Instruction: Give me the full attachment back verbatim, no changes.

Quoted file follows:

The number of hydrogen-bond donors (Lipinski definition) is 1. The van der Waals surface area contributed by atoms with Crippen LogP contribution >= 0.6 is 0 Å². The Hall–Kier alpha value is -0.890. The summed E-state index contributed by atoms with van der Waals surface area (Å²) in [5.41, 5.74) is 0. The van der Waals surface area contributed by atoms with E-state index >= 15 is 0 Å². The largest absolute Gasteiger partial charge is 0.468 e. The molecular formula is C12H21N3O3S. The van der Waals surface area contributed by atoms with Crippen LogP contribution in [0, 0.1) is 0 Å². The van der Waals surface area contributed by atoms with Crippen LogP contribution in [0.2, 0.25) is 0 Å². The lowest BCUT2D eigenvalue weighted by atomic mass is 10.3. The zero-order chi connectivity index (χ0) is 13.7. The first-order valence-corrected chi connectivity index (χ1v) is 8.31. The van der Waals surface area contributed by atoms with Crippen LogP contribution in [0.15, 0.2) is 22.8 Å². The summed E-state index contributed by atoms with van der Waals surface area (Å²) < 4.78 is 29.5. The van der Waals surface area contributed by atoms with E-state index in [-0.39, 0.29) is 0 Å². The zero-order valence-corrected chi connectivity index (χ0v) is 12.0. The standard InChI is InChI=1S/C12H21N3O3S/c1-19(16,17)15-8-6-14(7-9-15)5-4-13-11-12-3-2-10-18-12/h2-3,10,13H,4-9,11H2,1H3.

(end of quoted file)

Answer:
The number of hydrogen-bond donors (Lipinski definition) is 1. The van der Waals surface area contributed by atoms with Crippen LogP contribution >= 0.6 is 0 Å². The Hall–Kier alpha value is -0.890. The summed E-state index contributed by atoms with van der Waals surface area (Å²) in [5.41, 5.74) is 0. The van der Waals surface area contributed by atoms with E-state index >= 15 is 0 Å². The largest absolute Gasteiger partial charge is 0.468 e. The molecular formula is C12H21N3O3S. The van der Waals surface area contributed by atoms with Crippen LogP contribution in [0, 0.1) is 0 Å². The van der Waals surface area contributed by atoms with Crippen LogP contribution in [0.2, 0.25) is 0 Å². The lowest BCUT2D eigenvalue weighted by atomic mass is 10.3. The zero-order chi connectivity index (χ0) is 13.7. The first-order valence-corrected chi connectivity index (χ1v) is 8.31. The van der Waals surface area contributed by atoms with Crippen LogP contribution in [0.15, 0.2) is 22.8 Å². The summed E-state index contributed by atoms with van der Waals surface area (Å²) < 4.78 is 29.5. The van der Waals surface area contributed by atoms with E-state index in [-0.39, 0.29) is 0 Å². The zero-order valence-corrected chi connectivity index (χ0v) is 12.0. The standard InChI is InChI=1S/C12H21N3O3S/c1-19(16,17)15-8-6-14(7-9-15)5-4-13-11-12-3-2-10-18-12/h2-3,10,13H,4-9,11H2,1H3.